It was a blue sort of Saturday when the gods came to town. You couldn't really tell they were gods; not by looking at them, at least. One was tall and skinny and sort of long, like a sweater put through the wash too many times. He was rather old looking, and wore an old postman's uniform, matching rings carved like snakes, and brand-new running shoes. A dog started barking as soon as he turned onto Main Street, and he only had to look at it once to silence it.

The other was slim and fast, not walking leisurely like the old one, but rather hurrying like he had somewhere very important to be. He wore a sleek black suit with shiny silver cuff-links and big sunglasses, and he did not know how to silence a dog. Old Mr. Dugas' dog nearly gave itself a heart attack barking at him before the postman stared at him and he quieted. There were only two of them. I doubt the town could have handled any more. It was one of those tiny towns in south Missouri where everyone knew everyone else and it was just barely acceptable to say "y'all" in everyday conversation. As it was, the town did have one noteworthy thing: a sign in its bar that loudly proclaimed that it had the Best Beer in the Country!

That was why they were here. Running into one another, however, was an unintended side effect.

"Herm," said the slim, fast one in grudging acknowledgement.

"Nun," said the long, skinny one, much more genially as he sat at the bar and reached for his beer. "How are you?"

"Busy, as ever," he replied, sitting next to the old postman and flagging down the bartender. I imagine they made quite an odd picture, yet no one could really remember what it looked like. "These teenagers are running my off my feet." A perceptive watcher would notice that his hands were never still, tapping out unseen message after message on the bar.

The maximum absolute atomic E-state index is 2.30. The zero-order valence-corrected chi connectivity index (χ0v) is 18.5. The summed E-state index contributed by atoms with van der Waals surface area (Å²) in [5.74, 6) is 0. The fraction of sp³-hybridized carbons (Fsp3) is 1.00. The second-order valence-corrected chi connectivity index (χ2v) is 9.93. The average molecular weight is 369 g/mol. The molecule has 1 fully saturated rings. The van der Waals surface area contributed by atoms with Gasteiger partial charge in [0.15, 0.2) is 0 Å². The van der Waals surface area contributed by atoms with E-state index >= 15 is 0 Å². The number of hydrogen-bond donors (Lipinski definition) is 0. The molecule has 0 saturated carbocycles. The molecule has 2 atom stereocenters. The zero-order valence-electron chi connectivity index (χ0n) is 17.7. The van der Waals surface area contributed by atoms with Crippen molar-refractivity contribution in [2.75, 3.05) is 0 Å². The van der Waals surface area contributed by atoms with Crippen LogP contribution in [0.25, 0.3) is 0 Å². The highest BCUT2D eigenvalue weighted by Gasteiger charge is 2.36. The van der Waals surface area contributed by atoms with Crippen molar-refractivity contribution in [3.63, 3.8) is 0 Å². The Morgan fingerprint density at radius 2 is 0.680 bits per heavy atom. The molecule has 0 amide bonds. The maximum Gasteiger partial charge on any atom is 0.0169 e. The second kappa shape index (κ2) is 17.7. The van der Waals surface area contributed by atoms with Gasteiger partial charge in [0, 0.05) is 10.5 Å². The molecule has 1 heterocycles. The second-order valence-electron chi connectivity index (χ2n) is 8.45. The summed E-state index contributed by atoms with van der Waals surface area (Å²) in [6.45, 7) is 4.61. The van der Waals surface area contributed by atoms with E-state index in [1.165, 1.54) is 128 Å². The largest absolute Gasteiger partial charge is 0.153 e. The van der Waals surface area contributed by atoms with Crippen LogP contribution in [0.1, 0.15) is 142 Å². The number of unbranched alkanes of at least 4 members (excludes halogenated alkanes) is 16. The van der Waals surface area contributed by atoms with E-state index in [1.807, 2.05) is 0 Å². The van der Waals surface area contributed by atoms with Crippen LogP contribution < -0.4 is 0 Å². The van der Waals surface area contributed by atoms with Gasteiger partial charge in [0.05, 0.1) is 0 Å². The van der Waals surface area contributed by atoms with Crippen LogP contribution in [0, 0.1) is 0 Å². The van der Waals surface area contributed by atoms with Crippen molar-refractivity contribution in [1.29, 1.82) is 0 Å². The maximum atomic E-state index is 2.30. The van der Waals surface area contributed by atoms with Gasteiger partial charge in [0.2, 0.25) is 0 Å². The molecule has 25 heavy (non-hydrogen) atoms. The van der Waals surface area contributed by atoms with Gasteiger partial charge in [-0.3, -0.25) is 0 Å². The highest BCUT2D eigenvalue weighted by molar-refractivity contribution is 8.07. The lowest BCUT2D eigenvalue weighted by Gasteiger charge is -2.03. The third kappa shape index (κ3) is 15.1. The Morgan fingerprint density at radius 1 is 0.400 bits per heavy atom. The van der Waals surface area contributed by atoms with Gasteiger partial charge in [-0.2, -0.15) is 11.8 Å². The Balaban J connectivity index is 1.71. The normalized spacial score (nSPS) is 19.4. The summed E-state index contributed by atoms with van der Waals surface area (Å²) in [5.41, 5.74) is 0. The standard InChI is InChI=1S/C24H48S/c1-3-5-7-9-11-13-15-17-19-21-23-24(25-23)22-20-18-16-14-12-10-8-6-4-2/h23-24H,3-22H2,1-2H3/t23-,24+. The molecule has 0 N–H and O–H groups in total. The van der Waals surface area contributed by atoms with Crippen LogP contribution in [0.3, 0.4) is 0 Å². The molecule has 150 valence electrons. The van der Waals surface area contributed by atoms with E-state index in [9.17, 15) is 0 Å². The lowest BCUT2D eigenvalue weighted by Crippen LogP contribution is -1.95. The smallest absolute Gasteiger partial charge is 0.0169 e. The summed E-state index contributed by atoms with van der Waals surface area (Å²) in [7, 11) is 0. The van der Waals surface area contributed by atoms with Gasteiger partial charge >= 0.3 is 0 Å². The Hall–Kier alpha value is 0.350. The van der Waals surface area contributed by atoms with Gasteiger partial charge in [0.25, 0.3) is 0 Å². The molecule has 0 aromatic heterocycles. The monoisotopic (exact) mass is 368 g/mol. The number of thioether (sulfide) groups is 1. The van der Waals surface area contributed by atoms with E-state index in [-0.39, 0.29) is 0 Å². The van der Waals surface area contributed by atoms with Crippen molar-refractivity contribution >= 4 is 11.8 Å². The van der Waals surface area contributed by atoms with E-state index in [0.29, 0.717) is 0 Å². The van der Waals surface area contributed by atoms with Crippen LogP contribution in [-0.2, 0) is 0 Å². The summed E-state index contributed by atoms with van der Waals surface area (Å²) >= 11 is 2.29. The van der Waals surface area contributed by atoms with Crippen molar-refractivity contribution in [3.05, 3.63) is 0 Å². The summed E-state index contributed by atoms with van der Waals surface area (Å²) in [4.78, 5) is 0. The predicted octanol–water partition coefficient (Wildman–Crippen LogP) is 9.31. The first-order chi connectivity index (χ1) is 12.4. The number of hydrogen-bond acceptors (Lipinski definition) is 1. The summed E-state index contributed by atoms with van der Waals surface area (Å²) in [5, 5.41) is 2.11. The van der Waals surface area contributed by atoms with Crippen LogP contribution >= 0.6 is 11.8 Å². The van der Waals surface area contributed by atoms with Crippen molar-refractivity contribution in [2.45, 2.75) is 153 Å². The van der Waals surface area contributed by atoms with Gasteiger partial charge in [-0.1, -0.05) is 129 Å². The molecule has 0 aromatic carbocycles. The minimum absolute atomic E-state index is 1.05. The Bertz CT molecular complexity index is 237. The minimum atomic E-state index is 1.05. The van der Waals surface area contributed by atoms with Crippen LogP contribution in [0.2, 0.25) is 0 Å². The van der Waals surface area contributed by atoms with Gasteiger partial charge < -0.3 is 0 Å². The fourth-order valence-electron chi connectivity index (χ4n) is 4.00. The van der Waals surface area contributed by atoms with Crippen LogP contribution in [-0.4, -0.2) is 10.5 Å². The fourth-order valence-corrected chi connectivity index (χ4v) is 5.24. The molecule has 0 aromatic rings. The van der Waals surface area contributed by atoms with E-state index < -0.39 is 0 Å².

"Sounds exhausting," said Herm, taking another long, leisurely sip of his beer.

"It is. I barely have time to get a drink these days," Nun's beer arrived, and he chugged it in one long draught, wiping a hand over his mouth, and waving for another. Still, his fingers were never still. "You old timers have it easy."

"Perhaps," Herm paused, mouth moving without sound to deliver a message of his own. Then, he took another sip of his beer. It really was quite good. Possibly even deserving of that loud sign in the door.

"You could help, you know," Nun said, and with those five words his fa├žade cracked a little. A swift, agile businessman no longer sat next to Herm, but a rather young looking man with a too-tight suit and glasses that seemed a little big for his face. Certainly, Nuntius was powerful, Herm mused, but he was so young. Born a few years ago, but already with so much responsibility. His fingers hadn't stilled once, not even to drink his beer. Only one of him, and thousands of messages a second.

To his credit, Herm actually considered it. "No," he said after another sip of his drink. "I think I've had quite enough of messages, thank you."

Nun laughed a bit. "Odd thing for a messenger god to say."

"Not a messenger god. The gods' messenger," Herm corrected him, and for a moment he looked very old and very tired. His twin snake rings glinted in the low light of the bar. "And I still have some work to do now, even if I am mostly retired."

"Well," Nun drained his second beer without hesitation. "If you ever get tired of delivering letters, old man, let me know." He stood, straightening his suit with twitching fingers. "We'll see how you can handle texting."

Herm laughed. "I'll stick to my own messages, thanks." He raised the last of his beer in a salute. "But I wish you the best of luck, my friend." Nun tipped him a cockeyed salute and vanished. No one in the bar noticed, or even really remembered that the old postman sitting at the bar was with someone. Herm chuckled to himself as he drained his drink. Those new gods, he thought. Always off in a rush somewhere, never knowing how to relax. He tipped his chair back with a sigh. Yes, retirement was much better, even if he never got offerings anymore. Oh well, he thought. At least the beer was free. And he vanished as well, leaving behind his empty pint and a very confused barkeeper wondering where three empty glasses had come from.